Summer Recreation: Balancing Interests – Creating Opportunity
The early “August” hot temperatures we have been experiencing impact how we spend our free time. Many people choose to recreate in the North Santiam River Recreation Areas of Marion County. I personally love this area and have actively worked towards helping the communities find ways to improve the livability and protect the environment through updating their infrastructure, such as water and sewer systems. If you live in Salem you should care about the watershed in this area, as it provides the high quality drinking water we all enjoy and much of the water for our important agriculture community.
I thought I’d share a little about my recent field trip(s) to some of these naturally beautiful and great places to cool down when the temps are in the 80s, 90s, and 100s!
First, my love of Detroit Lake began back in 1999, when Judy and I put our boat and trailer up at Kane’s Marina. This weekend we were able to float out on the lake in our boat and swim in the 70 degree water. One evening I watched osprey, and a bald eagle enjoy some fishing in the lake. We were able to do this even as the lake is below 33% of normal because of the winter boat ramp that was completed a few years back and the hard work of Detroit Lake Marina and Kane’s Marinas to move docks to a temporary location for the season. It may be a short season, but the businesses have made the best of it and many citizens are able to enjoy the fruits of their labor.
Second, I took a guided hike into the Opal Creek Recreation and Wilderness Area on Saturday. This area was set aside back in 1996 with a promise from the federal government of a $15 million payment to the impacted timber communities. This payment has yet to materialize, and has made the North Santiam River Canyon one of the main focuses of economic development in Marion County. We will continue to use this broken promise as motivation in seeking grant opportunities for infrastructure in this economically depressed area.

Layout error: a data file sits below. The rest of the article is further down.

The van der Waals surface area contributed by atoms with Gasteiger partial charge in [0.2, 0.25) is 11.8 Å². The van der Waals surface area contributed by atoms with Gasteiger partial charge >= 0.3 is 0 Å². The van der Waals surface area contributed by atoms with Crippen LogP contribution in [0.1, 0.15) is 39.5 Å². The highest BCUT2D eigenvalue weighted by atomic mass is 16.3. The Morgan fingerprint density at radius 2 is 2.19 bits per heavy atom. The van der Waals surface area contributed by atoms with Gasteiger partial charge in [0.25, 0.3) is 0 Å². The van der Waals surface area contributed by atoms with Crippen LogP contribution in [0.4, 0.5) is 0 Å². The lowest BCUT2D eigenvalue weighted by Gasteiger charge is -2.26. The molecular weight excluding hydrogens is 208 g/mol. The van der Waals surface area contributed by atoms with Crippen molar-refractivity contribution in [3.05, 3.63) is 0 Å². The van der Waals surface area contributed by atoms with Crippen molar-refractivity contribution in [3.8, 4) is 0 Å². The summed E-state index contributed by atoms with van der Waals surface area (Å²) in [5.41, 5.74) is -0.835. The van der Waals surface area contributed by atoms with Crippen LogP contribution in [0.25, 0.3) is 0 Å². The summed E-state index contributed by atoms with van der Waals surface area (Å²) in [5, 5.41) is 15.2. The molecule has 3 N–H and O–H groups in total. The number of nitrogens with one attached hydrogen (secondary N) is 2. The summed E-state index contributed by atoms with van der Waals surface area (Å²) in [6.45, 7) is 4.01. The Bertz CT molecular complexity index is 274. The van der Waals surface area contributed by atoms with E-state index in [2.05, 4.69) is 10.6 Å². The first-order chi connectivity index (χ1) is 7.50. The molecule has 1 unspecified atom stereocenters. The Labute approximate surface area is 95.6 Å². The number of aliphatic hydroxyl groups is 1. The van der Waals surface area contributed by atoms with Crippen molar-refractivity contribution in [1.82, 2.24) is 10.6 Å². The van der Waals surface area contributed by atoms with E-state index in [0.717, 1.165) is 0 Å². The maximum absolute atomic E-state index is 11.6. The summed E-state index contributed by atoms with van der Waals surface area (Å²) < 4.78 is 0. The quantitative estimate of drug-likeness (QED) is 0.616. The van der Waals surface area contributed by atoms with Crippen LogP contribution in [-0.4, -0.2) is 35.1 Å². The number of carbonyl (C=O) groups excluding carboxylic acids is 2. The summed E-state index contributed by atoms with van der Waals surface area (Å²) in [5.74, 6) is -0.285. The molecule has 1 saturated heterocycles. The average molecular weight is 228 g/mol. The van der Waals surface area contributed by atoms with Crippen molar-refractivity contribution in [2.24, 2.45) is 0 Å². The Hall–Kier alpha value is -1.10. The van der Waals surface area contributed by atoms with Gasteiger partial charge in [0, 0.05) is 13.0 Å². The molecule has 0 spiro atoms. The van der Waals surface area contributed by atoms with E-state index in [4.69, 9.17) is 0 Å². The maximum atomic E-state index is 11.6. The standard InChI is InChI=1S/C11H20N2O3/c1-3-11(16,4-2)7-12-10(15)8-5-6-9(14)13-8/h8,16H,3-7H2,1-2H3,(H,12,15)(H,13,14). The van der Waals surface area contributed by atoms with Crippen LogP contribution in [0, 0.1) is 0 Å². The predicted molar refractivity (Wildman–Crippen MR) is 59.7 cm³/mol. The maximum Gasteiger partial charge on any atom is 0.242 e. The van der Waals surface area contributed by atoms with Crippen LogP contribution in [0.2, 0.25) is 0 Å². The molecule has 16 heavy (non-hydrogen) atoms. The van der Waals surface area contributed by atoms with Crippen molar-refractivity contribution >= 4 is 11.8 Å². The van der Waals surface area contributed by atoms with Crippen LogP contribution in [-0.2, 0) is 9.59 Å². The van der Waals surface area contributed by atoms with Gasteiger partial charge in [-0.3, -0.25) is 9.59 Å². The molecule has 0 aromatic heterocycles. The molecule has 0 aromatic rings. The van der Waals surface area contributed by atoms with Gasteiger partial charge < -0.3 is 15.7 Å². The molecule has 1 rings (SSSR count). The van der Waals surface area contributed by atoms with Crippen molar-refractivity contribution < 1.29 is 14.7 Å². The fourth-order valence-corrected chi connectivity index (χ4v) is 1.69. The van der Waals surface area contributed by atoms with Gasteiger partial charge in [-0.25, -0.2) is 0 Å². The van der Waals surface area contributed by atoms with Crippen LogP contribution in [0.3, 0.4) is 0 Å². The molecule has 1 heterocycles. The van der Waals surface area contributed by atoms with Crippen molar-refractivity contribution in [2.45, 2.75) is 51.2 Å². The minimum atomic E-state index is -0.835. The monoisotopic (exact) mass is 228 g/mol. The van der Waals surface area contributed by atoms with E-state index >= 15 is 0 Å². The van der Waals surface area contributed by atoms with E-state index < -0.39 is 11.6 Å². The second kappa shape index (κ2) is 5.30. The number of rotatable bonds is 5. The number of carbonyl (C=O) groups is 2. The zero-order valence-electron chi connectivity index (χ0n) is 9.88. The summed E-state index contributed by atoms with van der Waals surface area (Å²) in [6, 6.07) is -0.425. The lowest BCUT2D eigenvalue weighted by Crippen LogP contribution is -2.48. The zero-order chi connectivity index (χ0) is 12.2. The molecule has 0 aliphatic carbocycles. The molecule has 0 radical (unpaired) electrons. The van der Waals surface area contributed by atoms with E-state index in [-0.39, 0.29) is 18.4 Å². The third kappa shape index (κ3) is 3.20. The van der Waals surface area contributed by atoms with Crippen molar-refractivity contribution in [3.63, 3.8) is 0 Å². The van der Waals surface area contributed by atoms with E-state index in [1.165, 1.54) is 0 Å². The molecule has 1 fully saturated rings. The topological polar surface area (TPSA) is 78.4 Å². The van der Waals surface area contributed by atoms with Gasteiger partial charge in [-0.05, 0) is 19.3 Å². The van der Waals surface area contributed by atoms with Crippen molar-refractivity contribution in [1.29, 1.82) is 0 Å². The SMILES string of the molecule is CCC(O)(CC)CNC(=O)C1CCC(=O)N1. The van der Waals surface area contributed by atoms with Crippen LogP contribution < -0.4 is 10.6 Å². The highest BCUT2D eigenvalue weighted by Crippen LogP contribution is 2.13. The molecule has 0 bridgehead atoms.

As I walked through this beautiful, historic area, I thought about the importance of the natural resources and the recreational opportunities it provides to our citizens about an hour’s drive away. Water – a natural resource we value and a recreational source creates challenges to keep the place healthy, as was evident on this 90 degree day. The group that sponsored the walk, Opal Creek Ancient Forest Center, owns and operates Jawbone Flats, which is located 3.1 miles from the trail head. Here you can rent cabins, relax and be out of touch with email, cell phones and the busy life -just minutes away. But one of the most important activities they facilitate are outdoor schools for our youth. As I was listening to the presentation enjoying a wonderful home cooked soup, Raquel Moore-Green’s husband Jim stopped in to say hello. He had started at 7:30 that morning and was completing the 14 mile Whetstone Mountain Trail. Later in the day he would be back in Salem at Deepwood enjoying live jazz!
When I drove down the Forest Service Road to head home, I discovered another one of the very difficult challenges we face with such a popular recreational location on a hot day. The two lane road was barely one lane wide and people coming in and out at the same time presented significant challenges. This experience was perfect timing for the Monday evenings public safety meeting at the Little North Fork Fire Station.
Before the community meeting on Monday evening, I set out and toured other county parks on the little North Fork and North Santiam River. Most people do not even know when they are in a county, BLM, Forest Service or state park. To us as citizens they all have equal value and appeal to make for a healthy life style. As governments, we have our challenges in keeping the environments healthy and safe for all visitors. There were many suggestions that came out of this community meeting and I know our Sheriff’s Office, Public Works, and the Forest Service will be creative in their efforts to improve the quality of recreation in the area. The help of neighbors and citizens will be a big part of the solution. Our public safety teams rely heavily on citizens educating each other and working with deputies in prevention.
As your Marion County Commissioner, I am enjoying this position of service. I know we live in one of the most beautiful areas of the state, country and world. We all value this region and need to work together to make sure we keep it a beautiful place to recreate on these hot summer days! Have fun this summer, stay cool and as Smoky the Bear says, “Only you can prevent forest fires” http://www.smokeybear.com/